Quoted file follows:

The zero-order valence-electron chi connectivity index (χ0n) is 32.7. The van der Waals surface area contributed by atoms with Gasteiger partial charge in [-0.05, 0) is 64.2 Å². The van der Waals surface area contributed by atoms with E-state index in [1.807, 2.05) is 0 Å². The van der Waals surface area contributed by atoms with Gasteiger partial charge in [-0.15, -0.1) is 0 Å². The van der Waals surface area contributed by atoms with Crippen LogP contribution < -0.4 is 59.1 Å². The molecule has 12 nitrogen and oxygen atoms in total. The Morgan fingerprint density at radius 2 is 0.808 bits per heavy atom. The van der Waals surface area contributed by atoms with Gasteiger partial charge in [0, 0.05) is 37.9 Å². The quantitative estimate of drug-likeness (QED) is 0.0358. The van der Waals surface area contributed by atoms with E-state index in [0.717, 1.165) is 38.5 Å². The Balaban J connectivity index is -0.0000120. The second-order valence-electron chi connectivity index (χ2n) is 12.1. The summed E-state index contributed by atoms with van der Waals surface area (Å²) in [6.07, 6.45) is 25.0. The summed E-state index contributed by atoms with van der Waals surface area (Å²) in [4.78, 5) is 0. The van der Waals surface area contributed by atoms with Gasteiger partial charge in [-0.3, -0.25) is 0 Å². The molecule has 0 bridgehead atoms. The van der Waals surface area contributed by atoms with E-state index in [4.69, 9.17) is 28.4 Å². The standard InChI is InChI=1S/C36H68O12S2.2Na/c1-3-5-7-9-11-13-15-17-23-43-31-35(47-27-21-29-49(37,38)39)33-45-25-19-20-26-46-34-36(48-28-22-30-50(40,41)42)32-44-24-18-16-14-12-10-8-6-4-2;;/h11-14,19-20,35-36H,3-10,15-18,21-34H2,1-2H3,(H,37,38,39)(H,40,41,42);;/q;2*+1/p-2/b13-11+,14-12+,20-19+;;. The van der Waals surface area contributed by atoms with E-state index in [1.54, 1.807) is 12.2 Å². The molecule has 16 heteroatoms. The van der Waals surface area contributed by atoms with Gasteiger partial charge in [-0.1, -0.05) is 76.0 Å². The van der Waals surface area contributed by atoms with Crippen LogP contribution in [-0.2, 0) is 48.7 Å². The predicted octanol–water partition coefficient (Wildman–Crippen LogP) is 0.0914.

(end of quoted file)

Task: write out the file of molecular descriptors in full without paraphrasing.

The zero-order valence-electron chi connectivity index (χ0n) is 32.7. The van der Waals surface area contributed by atoms with Gasteiger partial charge in [-0.05, 0) is 64.2 Å². The van der Waals surface area contributed by atoms with E-state index in [1.807, 2.05) is 0 Å². The van der Waals surface area contributed by atoms with Gasteiger partial charge in [-0.15, -0.1) is 0 Å². The van der Waals surface area contributed by atoms with Crippen LogP contribution < -0.4 is 59.1 Å². The molecule has 12 nitrogen and oxygen atoms in total. The Morgan fingerprint density at radius 2 is 0.808 bits per heavy atom. The van der Waals surface area contributed by atoms with Gasteiger partial charge in [0, 0.05) is 37.9 Å². The quantitative estimate of drug-likeness (QED) is 0.0358. The van der Waals surface area contributed by atoms with E-state index in [0.717, 1.165) is 38.5 Å². The Balaban J connectivity index is -0.0000120. The second-order valence-electron chi connectivity index (χ2n) is 12.1. The summed E-state index contributed by atoms with van der Waals surface area (Å²) in [6.07, 6.45) is 25.0. The summed E-state index contributed by atoms with van der Waals surface area (Å²) in [4.78, 5) is 0. The van der Waals surface area contributed by atoms with Gasteiger partial charge in [-0.3, -0.25) is 0 Å². The molecule has 0 bridgehead atoms. The van der Waals surface area contributed by atoms with E-state index in [4.69, 9.17) is 28.4 Å². The standard InChI is InChI=1S/C36H68O12S2.2Na/c1-3-5-7-9-11-13-15-17-23-43-31-35(47-27-21-29-49(37,38)39)33-45-25-19-20-26-46-34-36(48-28-22-30-50(40,41)42)32-44-24-18-16-14-12-10-8-6-4-2;;/h11-14,19-20,35-36H,3-10,15-18,21-34H2,1-2H3,(H,37,38,39)(H,40,41,42);;/q;2*+1/p-2/b13-11+,14-12+,20-19+;;. The van der Waals surface area contributed by atoms with E-state index in [1.54, 1.807) is 12.2 Å². The molecule has 16 heteroatoms. The van der Waals surface area contributed by atoms with Gasteiger partial charge in [-0.1, -0.05) is 76.0 Å². The van der Waals surface area contributed by atoms with Crippen LogP contribution in [-0.2, 0) is 48.7 Å². The predicted octanol–water partition coefficient (Wildman–Crippen LogP) is 0.0914.